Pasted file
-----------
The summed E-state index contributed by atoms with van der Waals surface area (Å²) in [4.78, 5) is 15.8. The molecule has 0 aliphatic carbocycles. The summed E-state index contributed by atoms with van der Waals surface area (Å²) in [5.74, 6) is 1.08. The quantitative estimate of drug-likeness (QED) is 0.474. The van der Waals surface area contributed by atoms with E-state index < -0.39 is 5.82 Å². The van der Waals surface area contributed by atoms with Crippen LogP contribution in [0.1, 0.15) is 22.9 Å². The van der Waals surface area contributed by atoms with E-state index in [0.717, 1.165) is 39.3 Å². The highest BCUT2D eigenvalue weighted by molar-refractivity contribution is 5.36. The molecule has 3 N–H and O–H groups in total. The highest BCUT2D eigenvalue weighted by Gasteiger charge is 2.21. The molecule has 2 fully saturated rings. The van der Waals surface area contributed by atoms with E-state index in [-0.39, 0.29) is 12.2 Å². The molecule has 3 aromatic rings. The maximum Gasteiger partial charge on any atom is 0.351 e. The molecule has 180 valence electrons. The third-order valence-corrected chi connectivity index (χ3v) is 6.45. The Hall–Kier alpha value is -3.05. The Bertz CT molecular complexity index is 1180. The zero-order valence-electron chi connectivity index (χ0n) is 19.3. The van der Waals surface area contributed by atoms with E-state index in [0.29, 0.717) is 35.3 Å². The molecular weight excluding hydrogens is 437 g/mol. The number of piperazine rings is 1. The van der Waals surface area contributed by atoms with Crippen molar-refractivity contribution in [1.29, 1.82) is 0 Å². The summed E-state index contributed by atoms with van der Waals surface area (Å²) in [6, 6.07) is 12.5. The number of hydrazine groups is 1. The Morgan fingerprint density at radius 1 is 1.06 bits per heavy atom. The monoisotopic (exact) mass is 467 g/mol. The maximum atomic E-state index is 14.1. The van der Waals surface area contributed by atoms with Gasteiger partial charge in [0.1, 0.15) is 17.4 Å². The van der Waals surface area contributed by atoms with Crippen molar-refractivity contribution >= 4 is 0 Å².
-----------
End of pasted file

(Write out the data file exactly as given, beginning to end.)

The summed E-state index contributed by atoms with van der Waals surface area (Å²) in [4.78, 5) is 15.8. The molecule has 0 aliphatic carbocycles. The summed E-state index contributed by atoms with van der Waals surface area (Å²) in [5.74, 6) is 1.08. The quantitative estimate of drug-likeness (QED) is 0.474. The van der Waals surface area contributed by atoms with E-state index < -0.39 is 5.82 Å². The van der Waals surface area contributed by atoms with Crippen LogP contribution in [0.1, 0.15) is 22.9 Å². The van der Waals surface area contributed by atoms with E-state index in [0.717, 1.165) is 39.3 Å². The highest BCUT2D eigenvalue weighted by molar-refractivity contribution is 5.36. The molecule has 3 N–H and O–H groups in total. The highest BCUT2D eigenvalue weighted by Gasteiger charge is 2.21. The molecule has 2 fully saturated rings. The van der Waals surface area contributed by atoms with E-state index in [-0.39, 0.29) is 12.2 Å². The molecule has 3 aromatic rings. The maximum Gasteiger partial charge on any atom is 0.351 e. The molecule has 180 valence electrons. The third-order valence-corrected chi connectivity index (χ3v) is 6.45. The Hall–Kier alpha value is -3.05. The Bertz CT molecular complexity index is 1180. The zero-order valence-electron chi connectivity index (χ0n) is 19.3. The van der Waals surface area contributed by atoms with E-state index in [0.29, 0.717) is 35.3 Å². The molecular weight excluding hydrogens is 437 g/mol. The number of piperazine rings is 1. The van der Waals surface area contributed by atoms with Crippen molar-refractivity contribution in [1.29, 1.82) is 0 Å². The summed E-state index contributed by atoms with van der Waals surface area (Å²) in [6, 6.07) is 12.5. The number of hydrazine groups is 1. The Morgan fingerprint density at radius 1 is 1.06 bits per heavy atom. The monoisotopic (exact) mass is 467 g/mol. The maximum atomic E-state index is 14.1. The van der Waals surface area contributed by atoms with Gasteiger partial charge in [0.1, 0.15) is 17.4 Å². The van der Waals surface area contributed by atoms with Crippen molar-refractivity contribution >= 4 is 0 Å².